Any decision for termination of pregnancy beyond 24 weeks gestational age, only on the ground of foetal abnormalities can be taken by a Medical Board as set up in each State, as per the law. No termination of pregnancy can be done in the absence of the consent of the pregnant person, irrespective of age and/or mental health.

The law, as an exception to all that is stated above, also provides that where it is immediately necessary to save the life of the pregnant woman, the pregnancy can be terminated at any time by a single registered medical practitioner. This, as stated, is the exception and is understood to be resorted to only when the likelihood of the pregnant woman dying is immediate.

Seeking judicial permission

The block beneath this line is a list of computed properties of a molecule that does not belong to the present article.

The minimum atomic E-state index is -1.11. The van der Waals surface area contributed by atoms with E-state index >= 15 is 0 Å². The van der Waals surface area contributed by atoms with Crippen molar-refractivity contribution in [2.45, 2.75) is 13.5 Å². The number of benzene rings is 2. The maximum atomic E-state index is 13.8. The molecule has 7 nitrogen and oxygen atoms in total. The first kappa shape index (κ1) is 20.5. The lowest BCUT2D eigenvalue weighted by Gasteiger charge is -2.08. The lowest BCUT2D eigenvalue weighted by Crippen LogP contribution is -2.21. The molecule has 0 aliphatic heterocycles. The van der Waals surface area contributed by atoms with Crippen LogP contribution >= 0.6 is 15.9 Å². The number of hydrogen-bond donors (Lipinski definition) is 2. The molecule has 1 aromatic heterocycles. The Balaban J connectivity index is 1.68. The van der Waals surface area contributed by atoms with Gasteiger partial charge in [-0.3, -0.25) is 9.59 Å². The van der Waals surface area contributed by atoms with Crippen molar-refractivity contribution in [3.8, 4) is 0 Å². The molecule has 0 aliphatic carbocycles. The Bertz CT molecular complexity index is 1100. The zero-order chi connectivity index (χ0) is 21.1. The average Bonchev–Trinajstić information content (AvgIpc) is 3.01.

While India legalised access to abortion in certain circumstances much before most of the world did the same, unfortunately, even in 2020 we decided to remain in the logic of 1971. This, despite the fact that by the time the amendments to the MTP Act were tabled before the Lok Sabha in 2020, just before the lockdown following the novel coronavirus pandemic, courts across the country (over the preceding four years) had seen close to 500 cases of pregnant women seeking permission to terminate their pregnancy (broadly on reasons of either the pregnancy being as a result of sexual assault or there being foetal anomalies incompatible with life). In a number of these cases, the courts had articulated the right of a pregnant woman to decide on the continuation of her pregnancy as a part of her right to health and right to life, and therefore non-negotiable. Similarly, a number of courts had also viewed the cases at hand in the realm of the facts of the case and decided not to set the interpretation of the law straight.